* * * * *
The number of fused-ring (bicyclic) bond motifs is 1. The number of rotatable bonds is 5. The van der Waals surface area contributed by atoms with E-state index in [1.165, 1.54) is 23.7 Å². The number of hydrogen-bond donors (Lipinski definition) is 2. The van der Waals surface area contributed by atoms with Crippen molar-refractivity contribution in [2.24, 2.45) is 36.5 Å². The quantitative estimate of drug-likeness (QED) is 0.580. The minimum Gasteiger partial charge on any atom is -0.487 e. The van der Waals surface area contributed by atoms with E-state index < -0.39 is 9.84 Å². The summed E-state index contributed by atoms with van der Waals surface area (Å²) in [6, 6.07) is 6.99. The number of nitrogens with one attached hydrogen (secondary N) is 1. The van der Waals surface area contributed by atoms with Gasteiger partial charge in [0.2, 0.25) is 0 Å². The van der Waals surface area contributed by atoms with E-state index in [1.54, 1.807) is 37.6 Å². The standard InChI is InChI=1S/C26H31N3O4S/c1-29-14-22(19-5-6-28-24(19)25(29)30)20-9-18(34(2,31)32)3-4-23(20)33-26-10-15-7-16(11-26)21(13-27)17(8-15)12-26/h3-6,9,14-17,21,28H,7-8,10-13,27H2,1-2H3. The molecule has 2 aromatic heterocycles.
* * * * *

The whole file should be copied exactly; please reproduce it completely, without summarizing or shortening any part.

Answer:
The number of fused-ring (bicyclic) bond motifs is 1. The number of rotatable bonds is 5. The van der Waals surface area contributed by atoms with E-state index in [1.165, 1.54) is 23.7 Å². The number of hydrogen-bond donors (Lipinski definition) is 2. The van der Waals surface area contributed by atoms with Crippen molar-refractivity contribution in [2.24, 2.45) is 36.5 Å². The quantitative estimate of drug-likeness (QED) is 0.580. The minimum Gasteiger partial charge on any atom is -0.487 e. The van der Waals surface area contributed by atoms with E-state index < -0.39 is 9.84 Å². The summed E-state index contributed by atoms with van der Waals surface area (Å²) in [6, 6.07) is 6.99. The number of nitrogens with one attached hydrogen (secondary N) is 1. The van der Waals surface area contributed by atoms with Gasteiger partial charge in [0.2, 0.25) is 0 Å². The van der Waals surface area contributed by atoms with E-state index in [1.54, 1.807) is 37.6 Å². The standard InChI is InChI=1S/C26H31N3O4S/c1-29-14-22(19-5-6-28-24(19)25(29)30)20-9-18(34(2,31)32)3-4-23(20)33-26-10-15-7-16(11-26)21(13-27)17(8-15)12-26/h3-6,9,14-17,21,28H,7-8,10-13,27H2,1-2H3. The molecule has 2 aromatic heterocycles.